Archaeological Conservation Field Techniques
This workshop describes the steps required to set up a field lab, from pre-season planning to the practical aspects of carrying out basic conservation procedures in the field. It provides information on the methods used to remove fragile artifacts from various burial environments, on the effects of burial and on the examination and identification of material. Basic conservation processes that can be carried out in a field lab are discussed, including packing and protection of artifacts.
Upon completion of this workshop, participants will be able to:
- plan and equip a field lab
- understand the effects of burial environments on various materials
- decide how best to remove fragile artifacts from various burial environments
- implement simple examination, identification and recording procedures
- conduct basic conservation processes in a field lab, including packing and protection of artifacts
Factors that influence the preservation of archaeological materials. Developing a conservation strategy that fits in with the research goals of an excavation. Planning and equipping a field lab. Budgeting for supplies.
Health hazards associated with archaeological excavation and mitigation of these risks. Health and safety issues that must be addressed in a field lab.
Examination and identification
Terminology to describe the condition of artifacts. Simple tests to identify materials and artifacts. Damage due to use versus damage due to burial and how to differentiate the two.
Tools and techniques for cleaning artifacts. Determining the degree of cleaning that is appropriate. Drying wet material in the field. Methods and materials for consolidating friable artifacts. Removal of soluble salts: when this needs to be done, and what is possible in the field.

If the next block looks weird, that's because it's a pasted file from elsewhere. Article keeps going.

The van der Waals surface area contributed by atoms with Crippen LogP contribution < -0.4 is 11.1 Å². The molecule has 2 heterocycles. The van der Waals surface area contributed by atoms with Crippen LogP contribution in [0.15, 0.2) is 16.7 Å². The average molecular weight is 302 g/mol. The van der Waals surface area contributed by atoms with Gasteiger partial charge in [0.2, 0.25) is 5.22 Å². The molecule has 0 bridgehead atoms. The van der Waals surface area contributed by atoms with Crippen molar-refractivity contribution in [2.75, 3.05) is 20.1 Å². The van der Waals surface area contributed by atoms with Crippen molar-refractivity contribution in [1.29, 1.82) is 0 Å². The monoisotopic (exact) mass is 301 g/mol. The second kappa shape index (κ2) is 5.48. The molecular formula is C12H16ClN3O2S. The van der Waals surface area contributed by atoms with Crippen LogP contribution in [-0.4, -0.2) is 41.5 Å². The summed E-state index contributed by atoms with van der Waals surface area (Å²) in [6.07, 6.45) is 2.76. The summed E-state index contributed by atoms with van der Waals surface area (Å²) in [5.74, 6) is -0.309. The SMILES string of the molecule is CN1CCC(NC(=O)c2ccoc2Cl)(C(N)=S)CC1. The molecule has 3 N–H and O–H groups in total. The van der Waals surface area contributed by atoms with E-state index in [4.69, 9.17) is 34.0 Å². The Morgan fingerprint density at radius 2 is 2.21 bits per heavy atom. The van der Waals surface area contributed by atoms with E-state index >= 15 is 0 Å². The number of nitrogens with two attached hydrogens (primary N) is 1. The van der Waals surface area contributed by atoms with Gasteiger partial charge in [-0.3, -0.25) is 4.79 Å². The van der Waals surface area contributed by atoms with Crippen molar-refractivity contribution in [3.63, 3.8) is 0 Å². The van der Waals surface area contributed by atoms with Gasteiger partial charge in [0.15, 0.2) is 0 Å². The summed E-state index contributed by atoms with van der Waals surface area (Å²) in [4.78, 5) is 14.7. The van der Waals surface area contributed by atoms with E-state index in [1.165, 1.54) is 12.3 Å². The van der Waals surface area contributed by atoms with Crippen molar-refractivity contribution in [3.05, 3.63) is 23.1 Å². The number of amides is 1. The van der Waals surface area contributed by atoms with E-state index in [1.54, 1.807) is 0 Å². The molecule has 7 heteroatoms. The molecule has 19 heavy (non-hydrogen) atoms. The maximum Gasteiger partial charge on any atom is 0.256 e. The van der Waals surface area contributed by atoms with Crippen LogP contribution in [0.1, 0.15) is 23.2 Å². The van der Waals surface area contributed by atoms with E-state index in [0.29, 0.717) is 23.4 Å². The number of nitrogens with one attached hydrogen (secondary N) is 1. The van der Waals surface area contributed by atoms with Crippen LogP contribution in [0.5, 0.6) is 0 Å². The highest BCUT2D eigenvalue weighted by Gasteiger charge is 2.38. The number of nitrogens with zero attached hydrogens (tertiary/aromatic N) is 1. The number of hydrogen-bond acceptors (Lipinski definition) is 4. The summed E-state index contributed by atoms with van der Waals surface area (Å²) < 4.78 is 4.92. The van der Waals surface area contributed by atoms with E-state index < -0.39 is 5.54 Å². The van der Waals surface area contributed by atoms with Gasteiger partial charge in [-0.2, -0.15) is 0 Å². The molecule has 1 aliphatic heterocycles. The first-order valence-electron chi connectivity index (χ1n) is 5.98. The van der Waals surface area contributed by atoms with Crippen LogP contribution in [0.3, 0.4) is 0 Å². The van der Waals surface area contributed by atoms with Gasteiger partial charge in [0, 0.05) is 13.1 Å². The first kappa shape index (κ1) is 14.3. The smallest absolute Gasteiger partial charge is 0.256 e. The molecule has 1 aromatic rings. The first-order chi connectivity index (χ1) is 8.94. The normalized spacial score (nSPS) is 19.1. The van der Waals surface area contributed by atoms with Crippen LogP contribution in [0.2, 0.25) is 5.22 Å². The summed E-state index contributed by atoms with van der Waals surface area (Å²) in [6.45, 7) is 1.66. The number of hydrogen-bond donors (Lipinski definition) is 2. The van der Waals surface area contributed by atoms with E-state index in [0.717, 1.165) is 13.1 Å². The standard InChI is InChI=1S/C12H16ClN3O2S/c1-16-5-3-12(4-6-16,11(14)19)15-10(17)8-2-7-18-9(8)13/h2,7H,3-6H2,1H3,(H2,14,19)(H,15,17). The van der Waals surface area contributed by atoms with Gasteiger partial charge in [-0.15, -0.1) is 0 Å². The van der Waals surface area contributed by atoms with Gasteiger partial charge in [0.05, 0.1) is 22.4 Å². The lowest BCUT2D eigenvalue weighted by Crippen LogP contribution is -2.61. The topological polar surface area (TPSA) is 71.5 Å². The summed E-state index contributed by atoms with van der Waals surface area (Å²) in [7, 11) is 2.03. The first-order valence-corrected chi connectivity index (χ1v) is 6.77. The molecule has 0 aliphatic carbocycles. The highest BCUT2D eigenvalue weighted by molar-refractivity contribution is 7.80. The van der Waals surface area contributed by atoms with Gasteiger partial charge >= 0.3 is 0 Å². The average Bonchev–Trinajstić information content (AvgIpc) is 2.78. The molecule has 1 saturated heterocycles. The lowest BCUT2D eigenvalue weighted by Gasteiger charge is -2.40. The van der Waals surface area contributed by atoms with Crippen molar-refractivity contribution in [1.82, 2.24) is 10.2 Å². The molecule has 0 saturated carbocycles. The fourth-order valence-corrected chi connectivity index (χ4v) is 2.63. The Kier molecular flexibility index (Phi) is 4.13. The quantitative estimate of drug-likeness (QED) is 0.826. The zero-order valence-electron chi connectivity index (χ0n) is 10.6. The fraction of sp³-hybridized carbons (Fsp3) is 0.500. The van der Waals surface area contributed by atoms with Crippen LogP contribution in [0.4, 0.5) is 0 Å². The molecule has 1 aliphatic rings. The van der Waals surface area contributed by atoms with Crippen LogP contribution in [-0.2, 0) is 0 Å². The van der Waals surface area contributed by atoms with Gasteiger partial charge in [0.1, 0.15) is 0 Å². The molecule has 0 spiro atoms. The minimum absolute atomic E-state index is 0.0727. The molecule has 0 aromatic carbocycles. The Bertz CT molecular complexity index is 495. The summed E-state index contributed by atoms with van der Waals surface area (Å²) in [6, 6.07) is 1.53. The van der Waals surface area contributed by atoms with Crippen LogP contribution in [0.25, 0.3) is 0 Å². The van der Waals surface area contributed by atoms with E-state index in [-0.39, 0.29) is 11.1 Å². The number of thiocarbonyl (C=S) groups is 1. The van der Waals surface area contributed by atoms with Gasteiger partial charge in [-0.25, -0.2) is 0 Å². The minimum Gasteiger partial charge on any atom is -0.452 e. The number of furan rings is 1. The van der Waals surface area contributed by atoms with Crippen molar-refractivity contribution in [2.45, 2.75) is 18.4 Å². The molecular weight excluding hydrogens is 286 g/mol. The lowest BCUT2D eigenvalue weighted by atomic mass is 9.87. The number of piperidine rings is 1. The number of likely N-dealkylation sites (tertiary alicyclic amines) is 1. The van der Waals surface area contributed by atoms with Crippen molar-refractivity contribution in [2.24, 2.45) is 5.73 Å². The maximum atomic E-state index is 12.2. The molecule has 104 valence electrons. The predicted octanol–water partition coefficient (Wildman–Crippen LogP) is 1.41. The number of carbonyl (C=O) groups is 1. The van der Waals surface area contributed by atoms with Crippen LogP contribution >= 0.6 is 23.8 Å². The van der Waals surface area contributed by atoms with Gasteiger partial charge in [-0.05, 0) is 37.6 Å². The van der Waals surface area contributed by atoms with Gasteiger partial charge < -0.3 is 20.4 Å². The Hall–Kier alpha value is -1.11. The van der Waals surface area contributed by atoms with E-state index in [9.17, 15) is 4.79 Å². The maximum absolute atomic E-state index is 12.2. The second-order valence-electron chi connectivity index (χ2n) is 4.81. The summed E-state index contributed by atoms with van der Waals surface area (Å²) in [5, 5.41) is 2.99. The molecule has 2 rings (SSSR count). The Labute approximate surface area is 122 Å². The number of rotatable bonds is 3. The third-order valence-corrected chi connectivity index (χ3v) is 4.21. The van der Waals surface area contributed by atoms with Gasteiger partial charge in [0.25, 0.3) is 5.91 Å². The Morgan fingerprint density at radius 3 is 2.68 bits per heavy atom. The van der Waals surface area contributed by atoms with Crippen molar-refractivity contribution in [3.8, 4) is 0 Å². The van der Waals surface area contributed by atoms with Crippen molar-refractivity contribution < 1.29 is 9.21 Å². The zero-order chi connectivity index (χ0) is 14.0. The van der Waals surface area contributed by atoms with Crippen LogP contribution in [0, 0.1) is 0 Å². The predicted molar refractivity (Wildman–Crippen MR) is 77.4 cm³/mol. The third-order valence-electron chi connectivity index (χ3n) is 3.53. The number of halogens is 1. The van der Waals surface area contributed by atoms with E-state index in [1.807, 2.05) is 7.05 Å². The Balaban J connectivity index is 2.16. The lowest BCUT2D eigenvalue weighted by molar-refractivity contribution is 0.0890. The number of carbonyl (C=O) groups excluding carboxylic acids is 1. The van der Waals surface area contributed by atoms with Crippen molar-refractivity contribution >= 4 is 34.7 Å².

Lifting fragile artifacts
Principles and techniques for block lifts. Support materials for various types of artifacts under different excavation conditions. Improvising to solve excavation problems.
Storage and packing
Materials that require special storage conditions after excavation. Custom-made storage containers. Commercial containers. Materials for labelling artifacts. Designing supports to protect artifacts during shipping from the site.
Archaeologists, archaeology students, curators, and conservators who may have to deal with freshly excavated artifacts.
Minimum 10, maximum 20
Access to sinks, running water and electricity. Slide projector and a blackboard or flipcharts. Fume extraction is desirable but not essential.
The workshop organizer is encouraged to contact the facilitators directly to discuss details about the workshop content.
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